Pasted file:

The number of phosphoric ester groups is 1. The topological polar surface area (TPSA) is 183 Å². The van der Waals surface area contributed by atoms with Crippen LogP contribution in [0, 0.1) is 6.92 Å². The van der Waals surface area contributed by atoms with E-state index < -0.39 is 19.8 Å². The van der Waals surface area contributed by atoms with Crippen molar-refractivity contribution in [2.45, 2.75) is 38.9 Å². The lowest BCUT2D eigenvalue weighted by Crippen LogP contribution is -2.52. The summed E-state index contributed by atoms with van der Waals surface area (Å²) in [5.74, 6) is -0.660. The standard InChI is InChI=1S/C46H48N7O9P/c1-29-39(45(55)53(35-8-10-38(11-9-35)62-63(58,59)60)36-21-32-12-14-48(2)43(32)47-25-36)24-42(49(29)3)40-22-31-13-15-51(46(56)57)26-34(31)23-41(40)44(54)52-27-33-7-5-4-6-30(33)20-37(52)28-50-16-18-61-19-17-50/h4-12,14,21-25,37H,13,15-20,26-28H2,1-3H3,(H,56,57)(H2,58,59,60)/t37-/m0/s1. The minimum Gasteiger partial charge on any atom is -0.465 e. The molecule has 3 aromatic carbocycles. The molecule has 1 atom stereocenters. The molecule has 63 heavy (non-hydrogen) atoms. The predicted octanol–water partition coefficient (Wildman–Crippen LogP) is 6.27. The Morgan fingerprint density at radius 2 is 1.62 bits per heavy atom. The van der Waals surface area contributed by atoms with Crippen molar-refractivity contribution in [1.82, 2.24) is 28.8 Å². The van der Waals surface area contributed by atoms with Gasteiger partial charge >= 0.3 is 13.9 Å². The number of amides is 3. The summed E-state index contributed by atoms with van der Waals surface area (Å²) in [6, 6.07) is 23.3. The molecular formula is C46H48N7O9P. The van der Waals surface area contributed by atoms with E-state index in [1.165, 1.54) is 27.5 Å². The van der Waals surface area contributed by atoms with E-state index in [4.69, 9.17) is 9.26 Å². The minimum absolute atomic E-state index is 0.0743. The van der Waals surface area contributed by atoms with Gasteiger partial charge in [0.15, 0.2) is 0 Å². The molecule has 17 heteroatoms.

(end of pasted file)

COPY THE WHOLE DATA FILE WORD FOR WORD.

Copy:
The number of phosphoric ester groups is 1. The topological polar surface area (TPSA) is 183 Å². The van der Waals surface area contributed by atoms with Crippen LogP contribution in [0, 0.1) is 6.92 Å². The van der Waals surface area contributed by atoms with E-state index < -0.39 is 19.8 Å². The van der Waals surface area contributed by atoms with Crippen molar-refractivity contribution in [2.45, 2.75) is 38.9 Å². The lowest BCUT2D eigenvalue weighted by Crippen LogP contribution is -2.52. The summed E-state index contributed by atoms with van der Waals surface area (Å²) in [5.74, 6) is -0.660. The standard InChI is InChI=1S/C46H48N7O9P/c1-29-39(45(55)53(35-8-10-38(11-9-35)62-63(58,59)60)36-21-32-12-14-48(2)43(32)47-25-36)24-42(49(29)3)40-22-31-13-15-51(46(56)57)26-34(31)23-41(40)44(54)52-27-33-7-5-4-6-30(33)20-37(52)28-50-16-18-61-19-17-50/h4-12,14,21-25,37H,13,15-20,26-28H2,1-3H3,(H,56,57)(H2,58,59,60)/t37-/m0/s1. The minimum Gasteiger partial charge on any atom is -0.465 e. The molecule has 3 aromatic carbocycles. The molecule has 1 atom stereocenters. The molecule has 63 heavy (non-hydrogen) atoms. The predicted octanol–water partition coefficient (Wildman–Crippen LogP) is 6.27. The Morgan fingerprint density at radius 2 is 1.62 bits per heavy atom. The van der Waals surface area contributed by atoms with Crippen molar-refractivity contribution in [1.82, 2.24) is 28.8 Å². The van der Waals surface area contributed by atoms with Gasteiger partial charge >= 0.3 is 13.9 Å². The number of amides is 3. The summed E-state index contributed by atoms with van der Waals surface area (Å²) in [6, 6.07) is 23.3. The molecular formula is C46H48N7O9P. The van der Waals surface area contributed by atoms with E-state index in [1.165, 1.54) is 27.5 Å². The van der Waals surface area contributed by atoms with E-state index in [4.69, 9.17) is 9.26 Å². The minimum absolute atomic E-state index is 0.0743. The van der Waals surface area contributed by atoms with Gasteiger partial charge in [0.15, 0.2) is 0 Å². The molecule has 17 heteroatoms.